Woody Shaw (trumpet) Buster Williams (bass) Billy Hart (drums) Howard King (drums)
Mtume (percussion) Earl Bennett (percussion) David Schintter (sax) Azar Lawrence (sax)
As mentioned in the liner notes (written by DJ Giles Peterson), Harry Whitaker's Black Renaissance is the "holy grail of soul jazz records" for collectors. I originally heard the album at a neighbors house as a kid but never really paid any attention because I thought it was too out-there. Somehow I thought swirling grooves, a smokin' trumpet, funky bass and trippy vocals were not for me. Idiot.
Harry Whitaker, was born in Florida and spent time in the Detroit jazz scene before finally landing in New York. After a number of stints with successful jazz and R&B outfits (including Blood Sweat & Tears), Whitaker landed what would the gig that his most famous for with Roy Ayers Ubiquity. With Roy Ayers, Harry Whitaker was integral part of the success of the band. Whitaker also wrote and produced for Roberta Flack and produced and the soundtrack for the blaxploitation film Coffy. All this is the short pan of about five years.
Amazingly, it wouldn't be until 1976 that Whitaker would go into the studio and recorded his first album as leader. Black Renaissance consist of two very long tracks, "Black Renaissance" is a reflection of the times. It is funky and spiritual with some truly soulful playing from Whitaker. The performances from Woody Shaw, Azar Lawerence and David Schnitter are rich, dynamic and very fluid. Shaw really shows why he was a natural successor to Miles Davis.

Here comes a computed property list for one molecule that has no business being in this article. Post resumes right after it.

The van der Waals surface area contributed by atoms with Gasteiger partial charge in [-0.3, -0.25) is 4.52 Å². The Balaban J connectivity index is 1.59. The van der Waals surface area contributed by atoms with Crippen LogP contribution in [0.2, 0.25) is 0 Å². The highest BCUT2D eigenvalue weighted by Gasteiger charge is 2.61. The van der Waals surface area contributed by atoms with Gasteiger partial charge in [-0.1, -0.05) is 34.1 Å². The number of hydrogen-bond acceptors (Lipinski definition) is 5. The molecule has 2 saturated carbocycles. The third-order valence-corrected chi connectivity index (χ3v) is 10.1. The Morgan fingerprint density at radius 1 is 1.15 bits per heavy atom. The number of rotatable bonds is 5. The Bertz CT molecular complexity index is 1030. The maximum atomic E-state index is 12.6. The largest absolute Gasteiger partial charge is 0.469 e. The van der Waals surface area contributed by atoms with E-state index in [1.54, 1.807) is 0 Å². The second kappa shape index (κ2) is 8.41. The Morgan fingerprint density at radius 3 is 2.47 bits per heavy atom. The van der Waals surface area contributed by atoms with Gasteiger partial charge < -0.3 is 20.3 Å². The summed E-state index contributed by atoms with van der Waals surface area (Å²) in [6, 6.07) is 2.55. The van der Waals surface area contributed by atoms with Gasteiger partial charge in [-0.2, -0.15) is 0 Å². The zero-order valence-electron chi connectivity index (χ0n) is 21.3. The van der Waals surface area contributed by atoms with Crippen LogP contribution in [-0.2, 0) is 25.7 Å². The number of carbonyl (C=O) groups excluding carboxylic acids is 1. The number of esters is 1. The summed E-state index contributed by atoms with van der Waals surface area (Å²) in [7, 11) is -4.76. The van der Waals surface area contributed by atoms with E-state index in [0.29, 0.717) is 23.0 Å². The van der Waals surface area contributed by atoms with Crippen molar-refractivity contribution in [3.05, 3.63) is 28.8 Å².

The second track, "Magic Ritual" is a real journey into Afro-American psyche. With some wonderful interplay between Shaw, King, and Howard King, "Magic Ritual" takes on a real spiritual vibe reminiscent of the best Impulse records recording of a decade earlier. The bass solo from Buster Williams that takes this to the closing bars is simply fantastic is its emotion depth.
While Whitaker's playing is understated throughout this session its really the arrangements that you will undoubtedly focus in on. Most this session was improvised but you get a strong sense these musicians had great reading on each other which makes this all joy to listen to. Black Renaissance is not only an opening onto the Black Cultural movement of the 70s it's solid jazz album built on a lot rich ideas from a pianist and arranger with a serious and grossly under-rated reputation.
Whitaker has recorded three albums since (Thoughts Past and Present, The Sound Of Harry Whitaker, and One Who Sees All Things). All recorded in last eight years and are more straight ahead contemporary jazz albums which you should also seek out. But Black Renaissance is definitely an album monumental funk proportions that is worth it's tag as the "holy grail" of soul jazz.